Book reviews: The Fragile Empire| Sweet tooth| The Faithful Executioner

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A roundup of the latest book releases

The Fragile Empire by Ben Judah

(Yale, £20) * * * *

We’re right to fear Vladimir Putin, argues Ben Judah – though not for the reasons we imagine. He’s a “strongman” precisely because he’s weak.

Authoritarianism is what holds up that towering edifice of inefficiency and corruption which is what passes under Putin for a Russian state. Judah has travelled far and wide. He’s talked to men and women in all walks of life – and, what’s more, he’s listened. There’s a real freshness and vividness to his reportage, a real conviction in his analysis of a society in which daily life is an endless round of disappointment and frustration.

The Anatomy of Violence by Adrian Raine

(Allen Lane, £25) * * * *

The search for a biological explanation of criminal behaviour is dismissed by the strictest moralists as a way of excusing evil. Cultural commentators have also been wary, given the doors an “anatomy of violence” might open on to everything from pre-emptive imprisonment to race-theory and eugenics. Gradually, though, we’ve come to appreciate that an interest in genetics doesn’t make us Josef Mengele, while the MRI scan and other techniques have helped us map the mind.

To Adrian Raine it’s a no-brainer: the scientist simply has to follow where the evidence leads – and a new science of “neurocriminology” has a part to play. It’s come a long way already, yet it’s still produced more questions than it has answers.

The Faithful Executioner by Joel F. Harrington

(Bodley Head, £20) * * *

“All five thieves executed with the rope” – and, for Frantz Schmidt of Nuremberg another day’s work done. Schmidt was to fulfil his duties (and keep his journal) for more than 40 years. Hanging, strangling, beheading, burning, tearing at the flesh with pincers and breaking the body with an iron bar: the “faithful executioner” did them all. As he did, he kept a record of criminal life and judicial death in a German city between 1578 and 1618. In Harrington’s hands it becomes a vivid window on a fascinating age.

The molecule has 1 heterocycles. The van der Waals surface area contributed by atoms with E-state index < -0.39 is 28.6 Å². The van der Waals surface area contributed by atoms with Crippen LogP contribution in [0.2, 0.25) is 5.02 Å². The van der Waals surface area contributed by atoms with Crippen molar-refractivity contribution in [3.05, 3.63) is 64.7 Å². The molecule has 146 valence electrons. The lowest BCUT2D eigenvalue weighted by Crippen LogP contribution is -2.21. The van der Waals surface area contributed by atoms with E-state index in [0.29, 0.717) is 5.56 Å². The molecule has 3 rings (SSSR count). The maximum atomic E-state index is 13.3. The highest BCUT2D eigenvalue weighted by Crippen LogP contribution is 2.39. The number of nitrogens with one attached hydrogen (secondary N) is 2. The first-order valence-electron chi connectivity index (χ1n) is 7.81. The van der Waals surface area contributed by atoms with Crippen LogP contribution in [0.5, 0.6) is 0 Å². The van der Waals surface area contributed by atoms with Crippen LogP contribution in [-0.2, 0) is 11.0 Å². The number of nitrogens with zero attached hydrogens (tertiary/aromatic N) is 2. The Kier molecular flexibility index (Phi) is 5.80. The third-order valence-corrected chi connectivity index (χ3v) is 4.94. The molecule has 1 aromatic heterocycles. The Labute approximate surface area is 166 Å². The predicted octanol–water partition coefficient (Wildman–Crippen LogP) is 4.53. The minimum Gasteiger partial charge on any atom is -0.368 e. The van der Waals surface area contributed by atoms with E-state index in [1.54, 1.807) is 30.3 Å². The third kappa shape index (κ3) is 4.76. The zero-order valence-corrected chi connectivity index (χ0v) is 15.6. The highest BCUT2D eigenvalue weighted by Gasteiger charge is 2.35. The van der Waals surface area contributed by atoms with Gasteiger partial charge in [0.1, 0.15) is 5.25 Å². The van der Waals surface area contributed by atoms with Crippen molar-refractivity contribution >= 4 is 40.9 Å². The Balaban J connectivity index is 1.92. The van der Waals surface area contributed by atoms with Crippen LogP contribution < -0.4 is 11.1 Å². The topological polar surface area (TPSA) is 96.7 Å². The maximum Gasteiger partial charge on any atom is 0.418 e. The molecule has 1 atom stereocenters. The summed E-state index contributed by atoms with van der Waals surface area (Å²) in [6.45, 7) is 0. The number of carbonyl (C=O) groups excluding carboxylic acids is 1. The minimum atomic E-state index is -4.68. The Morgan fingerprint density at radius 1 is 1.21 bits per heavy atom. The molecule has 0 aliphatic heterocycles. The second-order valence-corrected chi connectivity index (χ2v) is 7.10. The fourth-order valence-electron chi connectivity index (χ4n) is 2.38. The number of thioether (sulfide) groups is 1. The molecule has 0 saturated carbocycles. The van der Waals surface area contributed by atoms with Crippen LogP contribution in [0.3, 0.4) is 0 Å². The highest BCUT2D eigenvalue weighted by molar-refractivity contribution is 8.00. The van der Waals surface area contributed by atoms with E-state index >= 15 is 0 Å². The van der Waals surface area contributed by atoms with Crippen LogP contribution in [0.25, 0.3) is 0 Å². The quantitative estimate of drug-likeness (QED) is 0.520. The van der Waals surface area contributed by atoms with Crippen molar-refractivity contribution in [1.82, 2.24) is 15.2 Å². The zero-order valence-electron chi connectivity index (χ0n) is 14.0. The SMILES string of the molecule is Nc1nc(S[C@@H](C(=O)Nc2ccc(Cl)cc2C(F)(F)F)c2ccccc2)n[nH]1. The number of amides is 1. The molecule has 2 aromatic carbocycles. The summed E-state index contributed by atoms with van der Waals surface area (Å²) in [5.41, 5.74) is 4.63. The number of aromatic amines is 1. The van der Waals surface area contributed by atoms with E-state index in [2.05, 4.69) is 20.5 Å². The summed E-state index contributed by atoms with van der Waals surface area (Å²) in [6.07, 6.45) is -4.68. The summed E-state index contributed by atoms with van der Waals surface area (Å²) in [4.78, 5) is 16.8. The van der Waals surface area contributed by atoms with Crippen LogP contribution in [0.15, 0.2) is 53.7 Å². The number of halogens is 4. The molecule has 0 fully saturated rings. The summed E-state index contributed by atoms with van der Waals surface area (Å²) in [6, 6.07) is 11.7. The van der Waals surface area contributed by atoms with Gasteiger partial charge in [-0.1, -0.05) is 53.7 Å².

MICHAEL KERRIGAN

Sila’s Fortune by Fabrice Humbert

(Serpent’s Tail, £8.99) * * * *

A restaurant in the middle of Paris. The diners: an American couple with their son, a Russian couple and two young French guys. The American boy wanders away from the table. The waiter takes him back. The American is full of fury. He smashes the waiter in the face. The waiter disappears, and everything goes back to normal. Or, rather, not normal. Humbert tells us about the lives of all these people: how the waiter, an African, stowed away on a cargo ship, how the Russian became an oligarch and how the American guy got a youthful injury.

Heft by Liz Moore

(Windmill, £7.99) * * *

Arthur Opp weighs 550lb and lives alone in a Brooklyn townhouse. He can’t even get up the stairs. Ever since his academic career ended, after he fell in love with one of his students, he’s locked himself away, eating for comfort. He’s pretty much killing himself, you think. Then he gets a call from the woman he fell in love with all that time ago. The author, Liz Moore, takes us into Arthur’s world brilliantly – she exposes his shame and self-hatred. And now he wants to get going again. But he’s too fat to clean his house.

Merckx by William Fotheringham

(Yellow Jersey, £8.99) * * *

Before Bradley Wiggins there was Lance Armstrong. Before Armstrong there was Eddy Merckx – possibly the greatest ever competitive cyclist – competitive being the key word. Merckx, a Belgian, raced in a new way – he relentlessly attacked the opposition and knew exactly what to do to tire the other cyclists. He was a true obsessive. He was at his peak in the late Sixties and early Seventies. His body began to lose its power when he was about 30. There was a famous doping scandal, but he might have been set up.

Sweet tooth by Ian McEwan

(Vintage, £7.99) * * * *

Our heroine is Serena Frome; she’s a bishop’s daughter from East Anglia. She likes books and wants to study literature, but she’s mathematically minded and her mum pretty much forces her to go to Cambridge to study maths. At Cambridge she reads Solzhenitsyn, has an affair with a don, is groomed by MI5…and now we’re into a Cold War thriller: supremely tense, intellectually sharp, and honed as hell.

WILLIAM LEITH